A biathlon is an event requiring expertise in two sporting disciplines. The most common biathlon is a winter sport that combines cross-country skiing with rifle shooting. This traditional biathlon was born out of an exercise for Norwegian soldiers.

40 Alphabetically first member of the Baseball Hall of Fame : AARON

The great Hank Aaron (“Hammerin’ Hank” or “the Hammer”) has many claims to fame. One notable fact is that he is the last major league baseball player to have also played in the Negro League.

42 Dull yellowish brown : KHAKI

“Khaki” is an Urdu word that translates literally as “dusty”. The word was adopted for its current use as the name of a fabric by the British cavalry in India in the mid-1800s.

43 Subject of some teen gossip sessions : BOY PROBLEMS (hiding “bo-p”)

“Bop” is a shortened form of “bebop”, a jazz style that dates back to the early 1940s.

47 Sure-footed alpine climber : MOUNTAIN GOAT (hiding “ta-ngo”)

The dramatic dance called the tango originated in the late 1800s in the area along the border between Argentina and Uruguay. Dancers and orchestras from Buenos Aires in particular traveled to Europe and beyond in the early twentieth century and brought the tango with them. The tango craze first struck Europe in Paris in the 1910s, and from there spread to London and Berlin, crossing the Atlantic to New York in 1913.

52 React to, as an online joke : LOL AT

Laugh out loud (LOL)

57 Solid green ball in un juego de billar : SEIS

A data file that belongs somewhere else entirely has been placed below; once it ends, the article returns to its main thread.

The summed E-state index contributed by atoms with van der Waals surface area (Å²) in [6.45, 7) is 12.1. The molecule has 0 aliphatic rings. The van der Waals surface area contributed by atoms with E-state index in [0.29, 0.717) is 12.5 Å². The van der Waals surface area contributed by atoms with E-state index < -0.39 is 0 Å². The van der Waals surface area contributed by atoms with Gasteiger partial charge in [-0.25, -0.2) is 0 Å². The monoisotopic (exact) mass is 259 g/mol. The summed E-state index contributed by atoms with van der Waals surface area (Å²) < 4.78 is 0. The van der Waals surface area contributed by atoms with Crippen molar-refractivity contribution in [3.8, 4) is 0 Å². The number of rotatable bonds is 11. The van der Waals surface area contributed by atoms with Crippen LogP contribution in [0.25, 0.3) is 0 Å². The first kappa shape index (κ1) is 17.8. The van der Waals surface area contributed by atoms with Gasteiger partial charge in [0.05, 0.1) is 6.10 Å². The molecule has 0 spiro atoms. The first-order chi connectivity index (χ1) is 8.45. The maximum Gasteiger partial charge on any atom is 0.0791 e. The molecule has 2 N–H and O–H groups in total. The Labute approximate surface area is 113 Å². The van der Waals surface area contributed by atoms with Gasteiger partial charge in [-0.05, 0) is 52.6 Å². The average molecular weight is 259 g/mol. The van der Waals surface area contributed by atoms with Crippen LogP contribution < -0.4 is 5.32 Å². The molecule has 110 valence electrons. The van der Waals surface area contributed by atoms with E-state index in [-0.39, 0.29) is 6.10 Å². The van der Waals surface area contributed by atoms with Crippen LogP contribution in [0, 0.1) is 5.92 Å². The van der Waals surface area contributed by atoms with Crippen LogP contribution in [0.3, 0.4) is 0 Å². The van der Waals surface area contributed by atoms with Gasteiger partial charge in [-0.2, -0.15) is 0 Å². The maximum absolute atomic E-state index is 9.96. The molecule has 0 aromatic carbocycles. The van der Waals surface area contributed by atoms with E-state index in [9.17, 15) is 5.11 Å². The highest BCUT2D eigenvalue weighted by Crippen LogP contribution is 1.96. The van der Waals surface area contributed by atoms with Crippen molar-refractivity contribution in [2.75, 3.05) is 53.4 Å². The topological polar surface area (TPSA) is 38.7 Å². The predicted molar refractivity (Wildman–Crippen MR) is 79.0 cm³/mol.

In Spanish, the solid green ball in “el juego de billar” (the game of billiards) is numbered “seis” (six).

64 Vape shop inventory : E-CIGS

An electronic cigarette (also called an “e-cigarette”) is a battery-powered device that resembles a real cigarette. The e-cigarette vaporizes a solution that contains nicotine, forming a vapor that resembles smoke. The vapor is inhaled in a process called “vaping”, delivering nicotine into the body. The assumption is that an e-cigarette is healthier than a regular cigarette as the inhaled vapor is less harmful than inhaled smoke. But, that may not be so …

66 Sci-fi’s Dr. Zaius, for one : APE

The “Planet of the Apes” franchise of films is based on a French novel by Pierre Boulle called “La Planète des singes”. The book was published in English as “Monkey Planet”, but was re-released as “Planet of the Apes” when Hollywood had made its choice for a movie title.

68 Bakery item that’s often messy : CRUMB CAKE (hiding “rumb-a”)

The rumba (sometimes “rhumba”) is a Cuban dance, with influences brought by African slaves and Spanish colonists. The name “rumba” comes from “rumbo”, the Spanish word for “party, spree”.

73 Part of R.S.V.P. : S’IL

“RSVP” stands for “répondez s’il vous plaît”, which is French for “answer, please”.

77 “Julius Caesar” role : CASCA

Julius Caesar was assassinated on the 15th (the ides) of March, 44 BC. He was attacked by a group of sixty people in the Roman Senate, and was stabbed 23 times. The first to strike a blow was Servilius Casca, who attacked Caesar from behind and stabbed him in the neck. In Shakespeare’s “Julius Caesar”, Casca utters the words “Speak, hands, for me!” just before making the fatal blow. The following line, uttered by Caesar, is more famous though: “Et tu, Brute?”

78 Lhasa ___ : APSO

The Lhasa apso breed of dog originated in Tibet and is named after “Lhasa” (the capital city) and “apso” (a Tibetan word meaning “bearded”). The Lhasa apso has been around since 800 BC and is one of the oldest breeds in the world, one very closely related to the ancestral wolf.